Entertainment scene heats up again

The first week of September always seems to me more like a year end and a new year than Dec. 31.

  • Wed Sep 11th, 2013 1:00pm
  • Life

On display: Gail Martens with a picture of her painting of the HMS Frigate Halifax.

The first week of September always seems to me more like a year end and a new year than Dec. 31. Everything starts to happen again. Mothers send their children off to school, others wave goodbye to their visitors and now social groups start up again. You can almost hear a sigh of relief go through the district. Back to normal. It compensates for the fact that fall is soon here and we don’t even want to think about winter to follow. Everything starts up slowly at first, but by mid-September everyone is in the groove again.

The same thing with the arts community. Most groups at the Red Barn Arts Centre stayed active during the summer months albeit at a lower attendance rate. Now all groups are pushing the restart button and it is full steam ahead.  So be active and join the many groups, Mondays is ukulele, Tuesday the drama club, Wednesday art for everyone and photography and Friday is brush and palette. What more could one be looking for in our neck of the woods? It’s all here.

This month for artist of the month I talked to Gail Martens, a painter. One of many in our area. Why Gail? Well for one thing she is self-taught and quite often that is under-appreciated (I know from experience). Sometimes others in the art world frown on it but it takes a special person that wants to take on an art discipline and then find a way to do it, observe, investigate and experiment.

Gail was last year’s recipient of the Eagle Valley Arts Council Best Painting Award.

Carla: Did you always draw as a kid?

Gail: I always loved drawing. I grew up in Prince Rupert and I would daydream and stare out of the window at the trees, the birds and the ocean, even in school.

Carla: How did you learn to paint?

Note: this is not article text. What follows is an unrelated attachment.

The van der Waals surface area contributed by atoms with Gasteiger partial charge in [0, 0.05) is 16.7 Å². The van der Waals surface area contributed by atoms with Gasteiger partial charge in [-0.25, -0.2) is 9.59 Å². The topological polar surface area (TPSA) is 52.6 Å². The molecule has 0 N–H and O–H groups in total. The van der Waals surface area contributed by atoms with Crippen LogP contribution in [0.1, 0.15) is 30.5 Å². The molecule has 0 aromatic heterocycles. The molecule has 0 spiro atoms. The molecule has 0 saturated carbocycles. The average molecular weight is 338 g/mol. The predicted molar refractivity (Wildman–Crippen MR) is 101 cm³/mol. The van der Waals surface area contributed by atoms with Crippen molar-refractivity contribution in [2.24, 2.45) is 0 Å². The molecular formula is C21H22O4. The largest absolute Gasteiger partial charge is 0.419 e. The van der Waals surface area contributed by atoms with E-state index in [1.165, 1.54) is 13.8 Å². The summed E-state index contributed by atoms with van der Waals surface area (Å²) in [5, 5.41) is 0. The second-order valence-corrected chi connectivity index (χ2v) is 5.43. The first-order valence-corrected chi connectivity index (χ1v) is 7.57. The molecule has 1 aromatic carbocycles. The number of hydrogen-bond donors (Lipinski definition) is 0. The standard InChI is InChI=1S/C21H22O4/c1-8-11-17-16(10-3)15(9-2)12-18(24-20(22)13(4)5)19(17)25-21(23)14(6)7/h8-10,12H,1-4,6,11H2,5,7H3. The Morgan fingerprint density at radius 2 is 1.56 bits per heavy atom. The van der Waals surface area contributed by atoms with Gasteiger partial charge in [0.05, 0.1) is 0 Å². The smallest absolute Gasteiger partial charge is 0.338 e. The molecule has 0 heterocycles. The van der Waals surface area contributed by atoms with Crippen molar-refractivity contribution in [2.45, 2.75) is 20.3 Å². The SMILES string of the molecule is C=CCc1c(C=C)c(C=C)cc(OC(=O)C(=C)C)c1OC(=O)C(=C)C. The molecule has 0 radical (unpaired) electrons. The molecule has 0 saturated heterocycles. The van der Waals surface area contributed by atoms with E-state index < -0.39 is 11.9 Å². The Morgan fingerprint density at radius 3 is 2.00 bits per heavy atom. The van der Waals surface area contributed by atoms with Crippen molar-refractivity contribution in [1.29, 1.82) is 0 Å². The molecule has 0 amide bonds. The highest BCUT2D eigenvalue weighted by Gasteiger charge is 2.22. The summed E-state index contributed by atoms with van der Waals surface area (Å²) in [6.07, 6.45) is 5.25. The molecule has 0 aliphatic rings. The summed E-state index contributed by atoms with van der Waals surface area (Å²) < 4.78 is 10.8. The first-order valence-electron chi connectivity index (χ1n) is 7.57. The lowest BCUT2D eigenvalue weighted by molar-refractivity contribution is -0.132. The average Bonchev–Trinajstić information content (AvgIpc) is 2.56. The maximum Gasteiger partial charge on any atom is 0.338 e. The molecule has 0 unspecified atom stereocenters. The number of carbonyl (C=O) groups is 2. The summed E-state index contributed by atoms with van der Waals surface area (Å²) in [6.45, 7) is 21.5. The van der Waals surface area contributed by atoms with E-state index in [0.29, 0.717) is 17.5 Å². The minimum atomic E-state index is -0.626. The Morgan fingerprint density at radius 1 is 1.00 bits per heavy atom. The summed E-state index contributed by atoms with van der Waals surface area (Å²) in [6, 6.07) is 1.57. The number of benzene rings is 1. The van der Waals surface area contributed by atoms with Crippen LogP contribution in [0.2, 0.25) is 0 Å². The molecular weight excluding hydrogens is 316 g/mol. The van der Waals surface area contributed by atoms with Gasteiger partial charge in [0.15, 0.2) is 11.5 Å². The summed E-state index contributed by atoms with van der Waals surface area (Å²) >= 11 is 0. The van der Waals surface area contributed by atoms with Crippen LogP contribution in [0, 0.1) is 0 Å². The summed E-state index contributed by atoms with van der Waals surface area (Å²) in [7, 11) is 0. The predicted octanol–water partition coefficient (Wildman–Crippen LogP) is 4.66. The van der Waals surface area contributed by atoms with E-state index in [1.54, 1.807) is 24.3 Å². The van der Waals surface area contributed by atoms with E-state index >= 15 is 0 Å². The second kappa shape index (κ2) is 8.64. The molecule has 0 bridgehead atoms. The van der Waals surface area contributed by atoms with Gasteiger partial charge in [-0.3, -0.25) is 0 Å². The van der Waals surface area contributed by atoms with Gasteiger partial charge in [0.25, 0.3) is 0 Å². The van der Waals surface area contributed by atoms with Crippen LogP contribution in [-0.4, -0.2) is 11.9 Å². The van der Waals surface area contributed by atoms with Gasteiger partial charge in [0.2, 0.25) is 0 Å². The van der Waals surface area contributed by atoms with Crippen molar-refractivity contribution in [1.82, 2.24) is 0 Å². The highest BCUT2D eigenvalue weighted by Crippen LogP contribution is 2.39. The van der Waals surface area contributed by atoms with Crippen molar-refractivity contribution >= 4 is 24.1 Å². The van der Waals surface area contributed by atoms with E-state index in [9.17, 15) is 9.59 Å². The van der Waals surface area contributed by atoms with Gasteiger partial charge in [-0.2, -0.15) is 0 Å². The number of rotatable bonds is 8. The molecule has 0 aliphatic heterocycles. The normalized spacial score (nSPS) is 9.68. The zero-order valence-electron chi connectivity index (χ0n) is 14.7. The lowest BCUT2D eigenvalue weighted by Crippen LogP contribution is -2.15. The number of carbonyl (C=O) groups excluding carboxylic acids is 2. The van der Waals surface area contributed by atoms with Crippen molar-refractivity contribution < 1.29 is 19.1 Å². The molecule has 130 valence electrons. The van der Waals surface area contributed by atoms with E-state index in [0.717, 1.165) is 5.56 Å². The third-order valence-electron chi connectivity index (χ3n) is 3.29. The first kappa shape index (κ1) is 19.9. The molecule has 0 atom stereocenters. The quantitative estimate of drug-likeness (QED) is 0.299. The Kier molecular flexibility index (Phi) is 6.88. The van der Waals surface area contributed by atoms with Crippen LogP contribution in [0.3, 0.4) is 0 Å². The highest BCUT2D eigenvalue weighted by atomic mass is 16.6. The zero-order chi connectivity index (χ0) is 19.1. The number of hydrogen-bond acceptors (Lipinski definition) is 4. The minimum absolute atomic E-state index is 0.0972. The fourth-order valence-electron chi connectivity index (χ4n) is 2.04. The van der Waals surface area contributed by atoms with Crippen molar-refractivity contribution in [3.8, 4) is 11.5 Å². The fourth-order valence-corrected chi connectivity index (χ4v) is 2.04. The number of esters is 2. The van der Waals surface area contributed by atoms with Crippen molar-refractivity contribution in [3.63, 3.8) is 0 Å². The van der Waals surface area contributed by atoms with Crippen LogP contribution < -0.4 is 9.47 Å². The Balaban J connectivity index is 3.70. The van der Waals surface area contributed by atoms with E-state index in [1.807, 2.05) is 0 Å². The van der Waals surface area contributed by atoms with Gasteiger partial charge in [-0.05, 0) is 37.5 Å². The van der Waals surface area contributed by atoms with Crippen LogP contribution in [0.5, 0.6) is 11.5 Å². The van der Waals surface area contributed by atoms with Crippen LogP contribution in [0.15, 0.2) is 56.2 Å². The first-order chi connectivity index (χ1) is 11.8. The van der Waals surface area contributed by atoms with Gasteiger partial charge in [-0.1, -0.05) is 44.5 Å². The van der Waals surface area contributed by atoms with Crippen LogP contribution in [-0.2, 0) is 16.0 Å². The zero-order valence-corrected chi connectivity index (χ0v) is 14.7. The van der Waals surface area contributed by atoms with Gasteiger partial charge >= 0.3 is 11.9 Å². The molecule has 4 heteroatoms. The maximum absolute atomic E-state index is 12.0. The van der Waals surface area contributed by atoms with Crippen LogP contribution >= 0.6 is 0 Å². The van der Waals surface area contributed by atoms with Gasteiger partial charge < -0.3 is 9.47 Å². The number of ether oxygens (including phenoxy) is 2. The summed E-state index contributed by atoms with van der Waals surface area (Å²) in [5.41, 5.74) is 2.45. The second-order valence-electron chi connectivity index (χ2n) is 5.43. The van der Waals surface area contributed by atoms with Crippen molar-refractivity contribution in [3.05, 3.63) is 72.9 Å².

Gail: Trial and error. I would have a vision in my mind of what I wanted to do and I would just keep working at it until I got it right.  My first love is to work with oil paint because it is so forgiving, you can wipe it off and cover it up and play with it.

Carla: Where do you get your inspiration?

Gail: I like taking pictures of what catches my eye and inspires me and work from those pictures. Then I can truly represent what I saw. I love painting landscapes, seascapes, nature. Seascapes are my favorite because I love the ocean and paintings can show the power of the ocean, movement of the water. And to look at them is very relaxing.

Carla: Do you ever do “life” paintings, like sitting by the lake etc.?

Gail: I did try painting on location one time but I had a couple of mishaps. I was stung by a wasp and a little whirlwind came up and knocked my easel over. So I’d rather do it at home.

Carla: This question is from an obvious non-visual artist. When do you know that a picture is done and then stop painting?  I would find it hard to leave things alone.

Gail: That is one of the hardest things. There comes a point when you have to say “OK that’s it!” but once I sign my name on the picture even when I see something wrong with it, I don’t touch it. It is a self-imposed rule.

Carla: I understand you had a special assignment when you lived in Ottawa.

Gail: Yes, I was asked by the Canadian Navy to paint a picture of a new frigate before it was built (Gail’s husband Rick worked on the frigate program). They wanted to raffle it off as a fundraiser for the chiefs and PO’s lounge. I worked on it for a year after work and I knew that the people who designed the ship would see the painting.

Carla: How did you know what the new frigate would look like?

Gail: I had very rough blueprints and I had to buy books with navy vessels of the world, and I would take this piece of equipment from one ship and that piece from another ship and put it in the right place. It hung in the admiral’s office for a while and then they decided that they were not going to raffle it off, because they did not want it to hang in someone’s basement. (Obviously it was too good for that – Carla) So it is now hanging on board of the HMS Frigate Halifax and was given a stock number which means it is now part of the ship.  I then had prints made.

Carla: Did you sell any of your prints?

Gail: I sure did. There are prints hanging in Canberra, The British Aerospace Agency in Melbourne, Australia and the Naval Research Laboratory in Washington, D.C. and many other places.

It was a pleasure talking to Gail and we can look forward to some paintings of fabulous sunsets she witnessed just recently on a three month cruise going around the tip of South America. You can join Gail for Wednesday Art For Everyone at the Red Barn Arts Centre from 10 a.m. until 3 p.m. with whatever art you want to do.

If you need any information about any art group please contact Carla Krens at carlakrens@telus.net or 250-836-4705.